Meanwhile, I was also looking for a bit of Lego to use for a credit card machine.  I didn't find anything, so I had a dig through various other junk boxes and came up with a discarded dollshouse electric plug.

I pulled out the wire and the pins, and cut the plug in half using a razor saw.

To make the sides of the credit card machine, I used one small punched card circle (the size of a hole punch for a ring binder) for the end, and cut two side pieces from a larger punched card circle.

Then I sprayed both assemblies with grey car primer.

To add the detail, I searched on Google Images under 'cash register screen' for the keyboard, 'cash register customer pole display' for the readout, and 'credit card machine' for the credit card machine keyboard.  I shrank the images I found down to the appropriate size, and printed them out on an inkjet printer.  Then I sealed them with DecoArt Multi Sealer, and glued them on using PVA glue.  I also added a poster for quilt classes to the customer side of the register, and a tiny 'crystal' to be the keyhole of the cash drawer.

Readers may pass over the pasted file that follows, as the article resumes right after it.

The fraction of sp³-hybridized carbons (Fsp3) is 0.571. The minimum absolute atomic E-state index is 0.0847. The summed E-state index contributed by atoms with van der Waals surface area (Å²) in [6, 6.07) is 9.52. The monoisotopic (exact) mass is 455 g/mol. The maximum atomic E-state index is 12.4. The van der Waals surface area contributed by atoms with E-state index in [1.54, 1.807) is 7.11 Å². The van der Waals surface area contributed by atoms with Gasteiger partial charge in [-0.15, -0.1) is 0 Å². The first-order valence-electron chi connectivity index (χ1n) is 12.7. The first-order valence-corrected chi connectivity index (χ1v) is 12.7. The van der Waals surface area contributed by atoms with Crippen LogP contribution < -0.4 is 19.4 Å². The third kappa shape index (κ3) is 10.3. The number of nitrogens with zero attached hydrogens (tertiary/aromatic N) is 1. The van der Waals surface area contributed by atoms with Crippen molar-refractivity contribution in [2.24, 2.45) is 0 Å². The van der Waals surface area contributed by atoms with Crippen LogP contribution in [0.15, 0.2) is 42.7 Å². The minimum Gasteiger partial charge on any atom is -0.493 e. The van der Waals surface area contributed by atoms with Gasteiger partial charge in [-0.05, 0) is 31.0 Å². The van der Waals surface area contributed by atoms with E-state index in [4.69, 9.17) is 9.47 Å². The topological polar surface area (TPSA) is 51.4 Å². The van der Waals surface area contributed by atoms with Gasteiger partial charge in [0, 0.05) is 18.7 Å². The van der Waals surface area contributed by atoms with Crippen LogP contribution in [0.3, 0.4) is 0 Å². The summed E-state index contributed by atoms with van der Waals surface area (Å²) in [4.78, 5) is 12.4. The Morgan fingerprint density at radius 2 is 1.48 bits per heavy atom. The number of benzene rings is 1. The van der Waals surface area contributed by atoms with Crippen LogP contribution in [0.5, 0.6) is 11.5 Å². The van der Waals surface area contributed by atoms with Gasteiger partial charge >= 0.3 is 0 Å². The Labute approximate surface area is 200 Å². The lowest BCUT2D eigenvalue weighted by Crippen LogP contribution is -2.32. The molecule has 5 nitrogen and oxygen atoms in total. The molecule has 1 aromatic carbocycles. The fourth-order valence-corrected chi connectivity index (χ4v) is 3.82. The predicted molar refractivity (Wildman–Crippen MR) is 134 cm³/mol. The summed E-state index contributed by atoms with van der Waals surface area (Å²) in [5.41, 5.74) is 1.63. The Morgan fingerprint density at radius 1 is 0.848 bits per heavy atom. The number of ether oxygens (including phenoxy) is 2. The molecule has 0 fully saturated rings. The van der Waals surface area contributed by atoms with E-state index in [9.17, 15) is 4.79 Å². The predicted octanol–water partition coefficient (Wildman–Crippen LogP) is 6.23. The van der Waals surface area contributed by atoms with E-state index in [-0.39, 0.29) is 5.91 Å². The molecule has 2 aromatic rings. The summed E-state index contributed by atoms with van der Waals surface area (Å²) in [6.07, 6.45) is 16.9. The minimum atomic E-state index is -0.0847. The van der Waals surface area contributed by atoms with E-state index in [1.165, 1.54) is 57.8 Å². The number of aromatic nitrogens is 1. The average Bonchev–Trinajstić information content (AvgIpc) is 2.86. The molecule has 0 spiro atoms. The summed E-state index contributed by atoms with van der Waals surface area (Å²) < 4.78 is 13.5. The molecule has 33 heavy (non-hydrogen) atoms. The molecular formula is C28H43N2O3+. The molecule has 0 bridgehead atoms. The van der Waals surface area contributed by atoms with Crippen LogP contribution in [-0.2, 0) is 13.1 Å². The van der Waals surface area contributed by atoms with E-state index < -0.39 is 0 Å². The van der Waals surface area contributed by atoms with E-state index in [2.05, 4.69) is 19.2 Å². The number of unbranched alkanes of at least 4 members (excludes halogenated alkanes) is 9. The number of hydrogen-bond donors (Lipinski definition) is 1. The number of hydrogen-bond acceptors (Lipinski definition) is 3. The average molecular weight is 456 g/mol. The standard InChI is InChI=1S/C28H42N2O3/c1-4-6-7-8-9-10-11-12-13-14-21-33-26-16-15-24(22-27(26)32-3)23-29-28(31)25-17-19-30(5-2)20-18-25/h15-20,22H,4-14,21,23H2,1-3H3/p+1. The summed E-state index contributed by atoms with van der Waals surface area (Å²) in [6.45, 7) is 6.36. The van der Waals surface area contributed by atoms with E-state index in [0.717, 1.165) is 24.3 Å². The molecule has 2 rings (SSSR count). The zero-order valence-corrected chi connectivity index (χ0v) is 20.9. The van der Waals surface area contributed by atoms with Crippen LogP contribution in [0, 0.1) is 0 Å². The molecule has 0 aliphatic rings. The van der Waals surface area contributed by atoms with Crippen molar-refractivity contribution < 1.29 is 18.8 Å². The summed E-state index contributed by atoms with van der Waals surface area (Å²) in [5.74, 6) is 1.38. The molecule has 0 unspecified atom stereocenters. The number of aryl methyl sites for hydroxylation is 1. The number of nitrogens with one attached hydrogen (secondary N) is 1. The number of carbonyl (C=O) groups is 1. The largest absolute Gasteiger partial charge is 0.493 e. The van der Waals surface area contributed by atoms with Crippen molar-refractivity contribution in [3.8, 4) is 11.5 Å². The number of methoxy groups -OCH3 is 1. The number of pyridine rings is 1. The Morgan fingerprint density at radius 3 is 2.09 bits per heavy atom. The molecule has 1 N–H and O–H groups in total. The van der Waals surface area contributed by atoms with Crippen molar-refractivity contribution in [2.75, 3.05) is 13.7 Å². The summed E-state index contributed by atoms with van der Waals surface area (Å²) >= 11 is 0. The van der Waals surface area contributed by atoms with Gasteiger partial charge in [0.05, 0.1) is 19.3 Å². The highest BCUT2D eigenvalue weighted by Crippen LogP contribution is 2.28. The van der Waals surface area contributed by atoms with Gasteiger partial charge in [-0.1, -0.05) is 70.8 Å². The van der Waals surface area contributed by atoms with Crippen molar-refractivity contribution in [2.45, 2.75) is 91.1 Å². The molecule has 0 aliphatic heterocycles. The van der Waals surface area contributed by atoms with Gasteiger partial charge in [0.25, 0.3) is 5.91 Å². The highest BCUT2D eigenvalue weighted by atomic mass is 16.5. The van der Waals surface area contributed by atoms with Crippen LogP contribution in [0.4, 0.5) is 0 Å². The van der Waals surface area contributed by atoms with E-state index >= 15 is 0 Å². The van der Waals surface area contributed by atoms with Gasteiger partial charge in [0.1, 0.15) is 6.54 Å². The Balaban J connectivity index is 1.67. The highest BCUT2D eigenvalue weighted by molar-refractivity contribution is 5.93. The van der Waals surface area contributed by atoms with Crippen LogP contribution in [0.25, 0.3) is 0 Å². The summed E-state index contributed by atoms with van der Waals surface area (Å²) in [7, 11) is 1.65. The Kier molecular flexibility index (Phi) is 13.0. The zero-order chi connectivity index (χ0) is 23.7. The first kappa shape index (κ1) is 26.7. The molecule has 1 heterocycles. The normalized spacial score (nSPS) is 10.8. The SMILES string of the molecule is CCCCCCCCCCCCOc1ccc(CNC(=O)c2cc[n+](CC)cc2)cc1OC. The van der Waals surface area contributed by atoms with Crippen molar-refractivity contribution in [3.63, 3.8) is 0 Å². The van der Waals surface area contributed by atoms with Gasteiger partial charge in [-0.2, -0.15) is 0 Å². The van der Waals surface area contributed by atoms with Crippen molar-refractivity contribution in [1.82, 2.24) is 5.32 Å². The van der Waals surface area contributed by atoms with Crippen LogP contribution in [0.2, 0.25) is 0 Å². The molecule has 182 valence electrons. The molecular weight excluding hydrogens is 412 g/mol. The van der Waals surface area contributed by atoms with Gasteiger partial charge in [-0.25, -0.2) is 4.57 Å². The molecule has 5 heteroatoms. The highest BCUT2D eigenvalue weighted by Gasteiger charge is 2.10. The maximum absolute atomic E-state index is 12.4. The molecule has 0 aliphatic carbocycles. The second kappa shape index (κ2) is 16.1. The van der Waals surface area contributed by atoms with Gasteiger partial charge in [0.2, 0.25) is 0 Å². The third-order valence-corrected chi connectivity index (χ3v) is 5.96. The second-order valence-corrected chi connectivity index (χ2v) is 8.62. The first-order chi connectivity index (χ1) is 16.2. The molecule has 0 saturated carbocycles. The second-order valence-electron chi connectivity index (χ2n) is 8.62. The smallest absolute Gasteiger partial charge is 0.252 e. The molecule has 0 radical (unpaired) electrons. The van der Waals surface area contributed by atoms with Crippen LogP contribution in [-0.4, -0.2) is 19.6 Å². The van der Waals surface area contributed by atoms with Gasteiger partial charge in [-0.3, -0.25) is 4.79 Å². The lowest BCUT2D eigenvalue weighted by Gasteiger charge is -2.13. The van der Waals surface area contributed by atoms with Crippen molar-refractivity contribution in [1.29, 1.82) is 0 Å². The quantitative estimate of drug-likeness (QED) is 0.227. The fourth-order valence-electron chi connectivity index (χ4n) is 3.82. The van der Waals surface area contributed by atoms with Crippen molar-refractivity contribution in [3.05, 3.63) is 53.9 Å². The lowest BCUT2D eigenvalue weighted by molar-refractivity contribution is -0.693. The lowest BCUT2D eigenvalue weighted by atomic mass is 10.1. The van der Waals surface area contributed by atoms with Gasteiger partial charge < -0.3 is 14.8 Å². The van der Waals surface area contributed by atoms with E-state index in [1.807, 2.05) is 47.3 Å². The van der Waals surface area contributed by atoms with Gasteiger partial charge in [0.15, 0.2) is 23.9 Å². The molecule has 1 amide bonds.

Friday, 10 February 2012

More dolls

As well as the resin figures covered in the last post, I have five china-head dolls that I had picked up cheaply in sales bins at shows.  They obviously don't look as realistic but I am hopeful I can use them to add more customers to the quilt and knitting shops.

I will put my hand up and admit that dressing dolls is not my forte.  If I'm on a course with a teacher to guide me, then I can turn out a reasonable product.  Left to my own devices, I generally end up with something that looks more like a mutant.

Here are the 'before' pictures.